- How easily can we spot/isolate problems as they occur? Trying to spot small, anomalous events inside massive data sets can be a real challenge. One way to do this is by evaluating database query groups using time-based comparisons hour by hour or comparable dates in the past (e.g. “Black Friday” last year). Using this comparative approach, you can isolate the query that is causing latency and throughput problems and remedy the issues before your site takes a major performance hit. If you can understand the ability to recognize a problem, you can set realistic expectations for your team for how emergency resolution might proceed. If your team is unable to locate a problematic query, however, what recourse will they have when it's time to fix one, in the middle of the action?
- What preventative measures can we take to head off problems? The best place to start is with the developers writing code. They need to be able to understand the impact any code changes may have on database performance, as a small tweak to a query could have a significant (and unforeseen) impact on performance. For example, using coding techniques like Adaptive Hash Index look ups can make queries faster, but will also draw additional CPU cycles, thus invalidating your original resource assumptions related to CPU utilization. As a leader in this position, you should review with your team the various contingency plans and backups that are available and expected, if necessary. If there's a chance that drastic fix might be necessary, don't wait until the decisive moment and try to improvise how it should go.
Beyond Black Friday
Of course, site traffic is not evenly distributed throughout the year. You’ll find that seasonal patterns apply to online retailers just as they do to their bricks and mortar brethren. During significant spikes in business during times like Black Friday or Cyber Monday, it’s essential to be able to compare historic traffic patterns to understand how and when issues have occurred in the past… and when they might appear again.
How should an executive approach this question? Be sure to communicate to your DBA that you understand that database health isn’t important just around the holidays but all year long. Similarly, to monitor effectively, you need to provide your DBA with resources so he or she can properly prepare and plan, using historical data and performance analysis, and not fall into the trap of relying on faulty assumptions or intuition.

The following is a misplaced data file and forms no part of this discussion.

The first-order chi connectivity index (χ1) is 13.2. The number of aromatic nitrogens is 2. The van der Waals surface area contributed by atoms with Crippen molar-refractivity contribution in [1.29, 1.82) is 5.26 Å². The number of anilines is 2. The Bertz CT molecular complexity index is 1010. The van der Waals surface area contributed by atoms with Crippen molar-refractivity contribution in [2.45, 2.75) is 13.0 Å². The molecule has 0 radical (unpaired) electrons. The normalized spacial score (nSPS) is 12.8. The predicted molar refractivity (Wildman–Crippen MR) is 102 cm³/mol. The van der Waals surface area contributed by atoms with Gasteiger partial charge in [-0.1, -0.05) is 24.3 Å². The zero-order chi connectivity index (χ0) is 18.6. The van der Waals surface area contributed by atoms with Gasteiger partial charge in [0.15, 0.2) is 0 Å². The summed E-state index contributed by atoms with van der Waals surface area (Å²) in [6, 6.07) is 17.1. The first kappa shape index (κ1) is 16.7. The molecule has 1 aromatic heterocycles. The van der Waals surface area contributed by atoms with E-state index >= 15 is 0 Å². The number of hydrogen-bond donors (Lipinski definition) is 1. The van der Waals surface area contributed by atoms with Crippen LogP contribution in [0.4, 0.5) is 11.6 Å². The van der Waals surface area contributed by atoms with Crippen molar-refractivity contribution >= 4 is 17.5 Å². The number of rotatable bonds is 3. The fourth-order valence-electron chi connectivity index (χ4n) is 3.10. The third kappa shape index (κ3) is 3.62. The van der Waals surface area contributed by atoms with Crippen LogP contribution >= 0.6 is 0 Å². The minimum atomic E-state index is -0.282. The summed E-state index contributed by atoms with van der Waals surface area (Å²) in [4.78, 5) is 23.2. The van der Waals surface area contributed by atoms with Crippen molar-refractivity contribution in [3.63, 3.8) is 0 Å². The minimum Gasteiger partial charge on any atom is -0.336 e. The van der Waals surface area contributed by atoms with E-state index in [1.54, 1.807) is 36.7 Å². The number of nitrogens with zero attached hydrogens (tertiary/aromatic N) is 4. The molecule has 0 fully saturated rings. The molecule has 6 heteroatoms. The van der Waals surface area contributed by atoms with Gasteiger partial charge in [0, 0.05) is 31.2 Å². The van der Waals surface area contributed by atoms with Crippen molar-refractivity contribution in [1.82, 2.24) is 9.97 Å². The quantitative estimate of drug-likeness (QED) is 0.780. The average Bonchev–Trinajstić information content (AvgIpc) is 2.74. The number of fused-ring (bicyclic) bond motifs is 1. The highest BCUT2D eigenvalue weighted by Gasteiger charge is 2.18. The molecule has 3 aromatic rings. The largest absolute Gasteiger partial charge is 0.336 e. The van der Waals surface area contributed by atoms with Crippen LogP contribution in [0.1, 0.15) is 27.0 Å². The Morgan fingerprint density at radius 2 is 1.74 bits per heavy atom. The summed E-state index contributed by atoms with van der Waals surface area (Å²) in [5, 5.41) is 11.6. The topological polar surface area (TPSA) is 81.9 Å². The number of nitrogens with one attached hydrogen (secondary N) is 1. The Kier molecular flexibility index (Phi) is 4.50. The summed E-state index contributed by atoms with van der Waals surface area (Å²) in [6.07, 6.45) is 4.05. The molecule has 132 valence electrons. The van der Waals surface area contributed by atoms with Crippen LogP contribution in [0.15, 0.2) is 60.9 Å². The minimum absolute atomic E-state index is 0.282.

Ready for the Rush
Here is a final thought as you prepare for what is hopefully a busy holiday season: understand the importance of instrumentation. Databases are not black box, “self-driving” machines, but more like Formula One race cars that require constant monitoring and fine tuning for the best performance.
In racing, it starts in the garage and on the test track, where mechanics tweak and measure changes to the engine, suspension, tires and aerodynamics. It continues during “production” — otherwise known as race day — when hundreds of metrics are tracked and constant adjustments are made to optimize performance. In Formula One racing, peak performance truly matters as one second can mean the difference between first place or tenth. By preparing, testing, and getting your instrumentation right, you won’t get lapped at the finish line on the busiest day of the year.
If you haven't yet had the opportunity to see how easily VividCortex can fit into your organization's current set of monitoring solutions, sign up for a free trial and get started today.